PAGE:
Historical Context: The Rise of Babylon
, the Assyrian puppet-king of Babylon, leads a
revolt against his brother, Assurbanipal—and vassal kings all over the empire
join in (probably also Manasseh of Judah).
In 648, after a two-year siege,
recaptures Babylon. Shamash-
shumukin commits suicide, but Assyria's days are numbered. Assurbanipal soon
dies, and internal strife breaks out between Sin-shar-ishkun and Asshur-etil-elani
(627-624?). Eventually Sin-shar-ishkun wins out.
take advantage of Assyria's internal
(626-605) becomes the founder of the Neo-Babylonian
empire. In October, 626, he defeats the Assyrians near Babylon, and Assyria
turns to Egypt for help.
In 616, Pharaoh
sends an army to stop the Babylonians, while the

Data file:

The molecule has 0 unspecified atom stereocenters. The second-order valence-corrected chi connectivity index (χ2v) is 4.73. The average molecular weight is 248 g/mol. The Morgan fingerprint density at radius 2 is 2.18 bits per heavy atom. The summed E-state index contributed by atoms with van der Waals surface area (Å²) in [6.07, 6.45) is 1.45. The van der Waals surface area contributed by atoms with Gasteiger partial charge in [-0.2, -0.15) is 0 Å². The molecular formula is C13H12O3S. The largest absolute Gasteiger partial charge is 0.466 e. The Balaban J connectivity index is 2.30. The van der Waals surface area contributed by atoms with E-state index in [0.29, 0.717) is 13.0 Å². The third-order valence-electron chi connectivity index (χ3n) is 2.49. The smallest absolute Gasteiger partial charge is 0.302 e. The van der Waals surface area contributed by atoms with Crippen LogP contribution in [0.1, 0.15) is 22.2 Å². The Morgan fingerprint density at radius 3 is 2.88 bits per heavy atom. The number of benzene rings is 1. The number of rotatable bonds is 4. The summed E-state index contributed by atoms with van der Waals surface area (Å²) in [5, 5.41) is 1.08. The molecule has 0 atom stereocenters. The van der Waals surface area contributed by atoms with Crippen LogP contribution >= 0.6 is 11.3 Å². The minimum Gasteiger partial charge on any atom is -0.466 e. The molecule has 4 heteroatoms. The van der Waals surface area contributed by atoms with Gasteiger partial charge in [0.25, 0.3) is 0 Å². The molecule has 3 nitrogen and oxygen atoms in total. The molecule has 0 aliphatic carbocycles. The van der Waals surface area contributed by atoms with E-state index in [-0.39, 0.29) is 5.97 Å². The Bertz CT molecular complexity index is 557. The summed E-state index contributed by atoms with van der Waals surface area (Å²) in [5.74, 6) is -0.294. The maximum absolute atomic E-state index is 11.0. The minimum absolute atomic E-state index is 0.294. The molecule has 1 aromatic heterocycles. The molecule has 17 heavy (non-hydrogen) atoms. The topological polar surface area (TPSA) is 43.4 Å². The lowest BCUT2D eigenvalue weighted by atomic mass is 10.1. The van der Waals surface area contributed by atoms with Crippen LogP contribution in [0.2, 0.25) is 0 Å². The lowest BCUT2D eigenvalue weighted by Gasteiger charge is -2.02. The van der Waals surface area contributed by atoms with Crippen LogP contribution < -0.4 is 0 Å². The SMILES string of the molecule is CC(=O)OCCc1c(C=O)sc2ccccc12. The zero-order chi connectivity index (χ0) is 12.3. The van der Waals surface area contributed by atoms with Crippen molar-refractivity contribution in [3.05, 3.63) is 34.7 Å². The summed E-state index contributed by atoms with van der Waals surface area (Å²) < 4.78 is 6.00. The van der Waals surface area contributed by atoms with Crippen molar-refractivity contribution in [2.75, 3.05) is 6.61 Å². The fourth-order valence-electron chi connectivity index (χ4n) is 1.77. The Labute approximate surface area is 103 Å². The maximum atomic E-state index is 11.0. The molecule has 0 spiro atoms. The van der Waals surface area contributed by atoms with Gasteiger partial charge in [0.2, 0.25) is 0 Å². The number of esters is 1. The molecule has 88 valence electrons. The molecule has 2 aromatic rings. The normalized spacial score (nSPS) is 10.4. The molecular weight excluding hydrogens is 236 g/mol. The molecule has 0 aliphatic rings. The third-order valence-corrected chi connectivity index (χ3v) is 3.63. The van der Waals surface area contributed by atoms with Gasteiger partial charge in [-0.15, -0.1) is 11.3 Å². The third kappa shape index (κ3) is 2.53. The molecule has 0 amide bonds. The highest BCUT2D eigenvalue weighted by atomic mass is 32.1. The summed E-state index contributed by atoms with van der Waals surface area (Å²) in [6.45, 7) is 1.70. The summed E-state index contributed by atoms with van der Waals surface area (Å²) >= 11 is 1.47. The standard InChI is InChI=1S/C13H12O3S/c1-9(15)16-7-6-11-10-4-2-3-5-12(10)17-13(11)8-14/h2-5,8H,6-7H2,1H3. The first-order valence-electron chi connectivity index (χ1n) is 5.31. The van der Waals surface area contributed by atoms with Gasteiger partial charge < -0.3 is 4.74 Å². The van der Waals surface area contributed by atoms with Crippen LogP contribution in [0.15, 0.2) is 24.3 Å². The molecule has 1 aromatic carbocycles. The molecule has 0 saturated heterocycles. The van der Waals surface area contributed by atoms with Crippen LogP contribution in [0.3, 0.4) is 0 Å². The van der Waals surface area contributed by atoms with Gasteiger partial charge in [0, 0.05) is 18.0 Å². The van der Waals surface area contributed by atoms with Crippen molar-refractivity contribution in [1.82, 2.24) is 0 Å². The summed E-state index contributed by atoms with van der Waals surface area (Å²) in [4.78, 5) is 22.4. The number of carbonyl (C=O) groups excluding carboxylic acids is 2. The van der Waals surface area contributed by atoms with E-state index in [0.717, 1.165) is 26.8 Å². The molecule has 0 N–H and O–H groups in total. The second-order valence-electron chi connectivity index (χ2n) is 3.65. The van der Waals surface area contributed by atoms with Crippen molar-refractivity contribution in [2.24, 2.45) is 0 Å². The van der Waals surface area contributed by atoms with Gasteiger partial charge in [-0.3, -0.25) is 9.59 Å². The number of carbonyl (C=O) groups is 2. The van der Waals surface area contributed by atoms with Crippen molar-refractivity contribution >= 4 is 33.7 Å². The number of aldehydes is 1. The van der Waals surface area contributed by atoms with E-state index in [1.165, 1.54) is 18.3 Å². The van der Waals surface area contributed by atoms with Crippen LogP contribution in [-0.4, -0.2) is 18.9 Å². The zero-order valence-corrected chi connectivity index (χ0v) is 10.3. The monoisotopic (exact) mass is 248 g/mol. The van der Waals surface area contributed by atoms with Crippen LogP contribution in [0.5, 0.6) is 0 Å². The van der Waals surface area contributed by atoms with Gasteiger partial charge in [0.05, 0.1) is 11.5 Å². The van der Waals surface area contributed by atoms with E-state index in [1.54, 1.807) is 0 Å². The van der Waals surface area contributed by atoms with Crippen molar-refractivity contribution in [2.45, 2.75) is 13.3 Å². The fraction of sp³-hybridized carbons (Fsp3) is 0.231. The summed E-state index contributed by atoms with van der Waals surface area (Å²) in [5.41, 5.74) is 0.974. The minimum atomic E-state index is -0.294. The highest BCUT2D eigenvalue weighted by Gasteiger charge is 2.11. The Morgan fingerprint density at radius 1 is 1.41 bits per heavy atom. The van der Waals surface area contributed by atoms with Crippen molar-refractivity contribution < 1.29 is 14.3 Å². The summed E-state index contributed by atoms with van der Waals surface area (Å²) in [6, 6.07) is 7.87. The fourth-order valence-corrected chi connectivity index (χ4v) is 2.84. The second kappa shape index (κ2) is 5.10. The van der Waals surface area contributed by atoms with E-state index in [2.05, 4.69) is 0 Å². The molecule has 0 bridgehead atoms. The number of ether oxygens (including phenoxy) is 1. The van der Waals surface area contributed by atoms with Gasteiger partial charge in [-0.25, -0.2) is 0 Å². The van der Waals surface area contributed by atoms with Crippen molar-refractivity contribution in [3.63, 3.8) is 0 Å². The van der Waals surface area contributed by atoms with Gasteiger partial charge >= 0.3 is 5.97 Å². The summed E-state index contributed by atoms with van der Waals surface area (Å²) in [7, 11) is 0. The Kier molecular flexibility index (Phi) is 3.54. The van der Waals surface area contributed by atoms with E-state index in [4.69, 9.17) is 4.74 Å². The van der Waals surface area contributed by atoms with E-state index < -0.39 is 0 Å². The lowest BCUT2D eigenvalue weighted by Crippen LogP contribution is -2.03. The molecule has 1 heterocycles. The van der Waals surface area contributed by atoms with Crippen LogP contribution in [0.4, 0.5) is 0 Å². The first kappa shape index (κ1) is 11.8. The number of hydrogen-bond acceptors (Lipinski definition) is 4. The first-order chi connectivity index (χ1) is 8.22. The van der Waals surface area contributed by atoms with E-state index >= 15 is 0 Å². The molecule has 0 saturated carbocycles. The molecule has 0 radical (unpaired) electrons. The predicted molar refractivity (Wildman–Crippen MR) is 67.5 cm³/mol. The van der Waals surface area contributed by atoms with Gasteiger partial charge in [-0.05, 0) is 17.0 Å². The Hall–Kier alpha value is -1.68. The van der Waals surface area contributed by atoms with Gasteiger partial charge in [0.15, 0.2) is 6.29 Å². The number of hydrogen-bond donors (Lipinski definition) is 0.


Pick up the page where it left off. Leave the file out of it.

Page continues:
, conquer Assur in 614.
In 612, the Medes and Babylonians join forces and conquer Nineveh.
of Judah tries to stop Pharaoh
's northern drive—and dies for
trying at Megiddo (2 Kings 23:29).
succeeds him as king of Judah
(23:31). In 609,
II tries to retake Haran (with the help of Pharaoh
After finishing off the remains of Assyria at Haran, Neco deposes Jehoahaz and
as king of Judah (an Egyptian puppet). Judah becomes an
Egyptian vassal-state for several years (609-605).
Jehoiakim takes advantage of this situation to make himself rich (i.e., he becomes
a war-profiteer, like Oskar Schindler; see Jer 22:13-19).
defeats the Egyptians at
(Jer 46:2ff), but
in August 605 he goes home to Babylon to assume his father's throne
(Nabopolassar, who promptly dies).
In 603, Jehoiakim hastily transfers his allegiance to Nebuchadnezzar (2 Kings